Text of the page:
A major landslide which occurred on January 8 in that area has blocked the Highlands Highway for the past six days.
At the moment a temporary bypass has been created by the Simbu-based Kaiaworks Construction under the Works Department's supervision.
The Government allocated an undisclosed amount of funds for the removal of the debris and the construction of the bypass.
Additional funding was allocated to Kaiaworks to build a permanent road apart from the bypass.
The ethnic Enduga Elgu tribes people had initially demanded K1 million from the State for what they termed as "environmental damages."
Fifty percent of the demand was slashed after negotiations with representatives from Works (DOW) and the provincial administration on January 11.
The landowners were paid K500,000 on February 2.
As Kaiaworks was building the permanent stretch (a distance of about 180 metres) in parallel to the bypass fresh landslips occurred on March 16.
The land movement has caused havoc to both the one-lane (150-metre-long) bypass and the new permanent road in the making.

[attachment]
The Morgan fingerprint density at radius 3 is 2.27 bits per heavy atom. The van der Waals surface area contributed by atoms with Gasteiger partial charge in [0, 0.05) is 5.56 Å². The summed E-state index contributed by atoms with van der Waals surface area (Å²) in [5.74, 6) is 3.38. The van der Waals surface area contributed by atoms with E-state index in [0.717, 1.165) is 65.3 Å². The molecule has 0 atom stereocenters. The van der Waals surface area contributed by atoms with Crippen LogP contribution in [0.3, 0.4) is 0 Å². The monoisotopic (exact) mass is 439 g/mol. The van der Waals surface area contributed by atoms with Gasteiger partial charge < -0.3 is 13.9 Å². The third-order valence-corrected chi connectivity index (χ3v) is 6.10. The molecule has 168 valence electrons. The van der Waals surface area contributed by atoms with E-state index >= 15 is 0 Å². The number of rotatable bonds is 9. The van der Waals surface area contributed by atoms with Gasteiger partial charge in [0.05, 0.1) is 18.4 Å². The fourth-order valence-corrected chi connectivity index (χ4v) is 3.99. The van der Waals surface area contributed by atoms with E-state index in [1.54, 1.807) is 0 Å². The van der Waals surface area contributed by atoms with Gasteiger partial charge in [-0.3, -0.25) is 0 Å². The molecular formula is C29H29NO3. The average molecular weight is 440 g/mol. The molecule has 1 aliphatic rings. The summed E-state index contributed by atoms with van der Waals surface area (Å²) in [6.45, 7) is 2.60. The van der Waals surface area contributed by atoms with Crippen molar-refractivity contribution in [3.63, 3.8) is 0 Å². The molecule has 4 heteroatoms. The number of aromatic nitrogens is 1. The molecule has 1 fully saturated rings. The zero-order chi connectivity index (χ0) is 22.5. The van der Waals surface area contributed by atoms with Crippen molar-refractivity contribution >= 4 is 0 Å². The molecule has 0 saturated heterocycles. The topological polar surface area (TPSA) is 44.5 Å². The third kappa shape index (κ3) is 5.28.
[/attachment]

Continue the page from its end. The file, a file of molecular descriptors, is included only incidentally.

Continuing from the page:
Provincial works engineer Simon Urambo told Loop PNG that land instability and continual torrential rains triggered the landslip.
He predicted that permanent restoration would be possible within the next 12 weeks.
After the reoccurrence on March 16 the flow of traffic was effectively jeopardised for seven days.
Big trucks hauling cargoes into the western part of the Highlands region; Jiwaka, Western Highlands, Enga, Southern Highlands and Hela provinces, were grounded in Kundiawa until yesterday, Thursday March 23, when a second bypass was constructed by Kaiaworks.
During the blockage, trucks and buses stopped on either side and commuters crossed the slippery track on foot to continue their journey.
Youths have taken advantage of the chaotic situation by slapping "unnecessary fees" on those crossing the mud-stricken area.
Police providing security at the scene could not do much to stop the "opportunists" from collecting fees from passengers and others opting to cross the section.
Bag carriers (youths), who piggybacked light cargoes from one side to the other charged K10 for their service.
(Pictures by Michael Koma)